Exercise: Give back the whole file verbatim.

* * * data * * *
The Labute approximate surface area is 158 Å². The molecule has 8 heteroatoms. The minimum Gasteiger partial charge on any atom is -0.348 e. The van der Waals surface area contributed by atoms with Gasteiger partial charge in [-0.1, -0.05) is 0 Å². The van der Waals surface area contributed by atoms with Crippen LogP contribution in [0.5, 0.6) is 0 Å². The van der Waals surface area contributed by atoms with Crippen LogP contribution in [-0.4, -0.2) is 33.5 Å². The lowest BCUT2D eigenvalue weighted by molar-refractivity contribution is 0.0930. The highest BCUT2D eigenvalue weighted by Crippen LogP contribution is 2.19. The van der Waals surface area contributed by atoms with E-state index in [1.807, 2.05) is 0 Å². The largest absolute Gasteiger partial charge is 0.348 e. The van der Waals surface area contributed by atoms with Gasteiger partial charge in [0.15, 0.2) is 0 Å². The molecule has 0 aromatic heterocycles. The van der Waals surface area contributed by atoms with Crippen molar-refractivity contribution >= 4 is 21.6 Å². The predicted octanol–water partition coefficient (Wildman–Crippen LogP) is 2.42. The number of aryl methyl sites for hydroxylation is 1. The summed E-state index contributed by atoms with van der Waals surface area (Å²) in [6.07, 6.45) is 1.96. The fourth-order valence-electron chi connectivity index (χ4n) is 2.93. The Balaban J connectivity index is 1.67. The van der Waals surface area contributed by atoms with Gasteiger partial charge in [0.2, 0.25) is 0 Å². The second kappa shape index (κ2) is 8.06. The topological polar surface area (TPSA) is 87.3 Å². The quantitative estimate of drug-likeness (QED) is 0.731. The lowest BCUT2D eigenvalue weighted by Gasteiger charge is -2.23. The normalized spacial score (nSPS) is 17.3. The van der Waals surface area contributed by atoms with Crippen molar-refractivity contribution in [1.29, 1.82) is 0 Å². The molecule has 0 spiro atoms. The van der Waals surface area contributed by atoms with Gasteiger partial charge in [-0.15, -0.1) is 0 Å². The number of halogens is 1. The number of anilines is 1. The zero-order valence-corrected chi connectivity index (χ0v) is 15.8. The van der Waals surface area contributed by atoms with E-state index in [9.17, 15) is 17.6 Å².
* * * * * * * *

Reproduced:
The Labute approximate surface area is 158 Å². The molecule has 8 heteroatoms. The minimum Gasteiger partial charge on any atom is -0.348 e. The van der Waals surface area contributed by atoms with Gasteiger partial charge in [-0.1, -0.05) is 0 Å². The van der Waals surface area contributed by atoms with Crippen LogP contribution in [0.5, 0.6) is 0 Å². The van der Waals surface area contributed by atoms with Crippen LogP contribution in [-0.4, -0.2) is 33.5 Å². The lowest BCUT2D eigenvalue weighted by molar-refractivity contribution is 0.0930. The highest BCUT2D eigenvalue weighted by Crippen LogP contribution is 2.19. The van der Waals surface area contributed by atoms with E-state index in [1.807, 2.05) is 0 Å². The largest absolute Gasteiger partial charge is 0.348 e. The van der Waals surface area contributed by atoms with Gasteiger partial charge in [0.15, 0.2) is 0 Å². The molecule has 0 aromatic heterocycles. The van der Waals surface area contributed by atoms with Crippen molar-refractivity contribution >= 4 is 21.6 Å². The predicted octanol–water partition coefficient (Wildman–Crippen LogP) is 2.42. The number of aryl methyl sites for hydroxylation is 1. The summed E-state index contributed by atoms with van der Waals surface area (Å²) in [6.07, 6.45) is 1.96. The fourth-order valence-electron chi connectivity index (χ4n) is 2.93. The Balaban J connectivity index is 1.67. The van der Waals surface area contributed by atoms with Gasteiger partial charge in [0.2, 0.25) is 0 Å². The second kappa shape index (κ2) is 8.06. The topological polar surface area (TPSA) is 87.3 Å². The quantitative estimate of drug-likeness (QED) is 0.731. The lowest BCUT2D eigenvalue weighted by Gasteiger charge is -2.23. The normalized spacial score (nSPS) is 17.3. The van der Waals surface area contributed by atoms with Crippen molar-refractivity contribution in [1.29, 1.82) is 0 Å². The molecule has 0 spiro atoms. The van der Waals surface area contributed by atoms with Gasteiger partial charge in [-0.15, -0.1) is 0 Å². The number of halogens is 1. The number of anilines is 1. The zero-order valence-corrected chi connectivity index (χ0v) is 15.8. The van der Waals surface area contributed by atoms with E-state index in [9.17, 15) is 17.6 Å².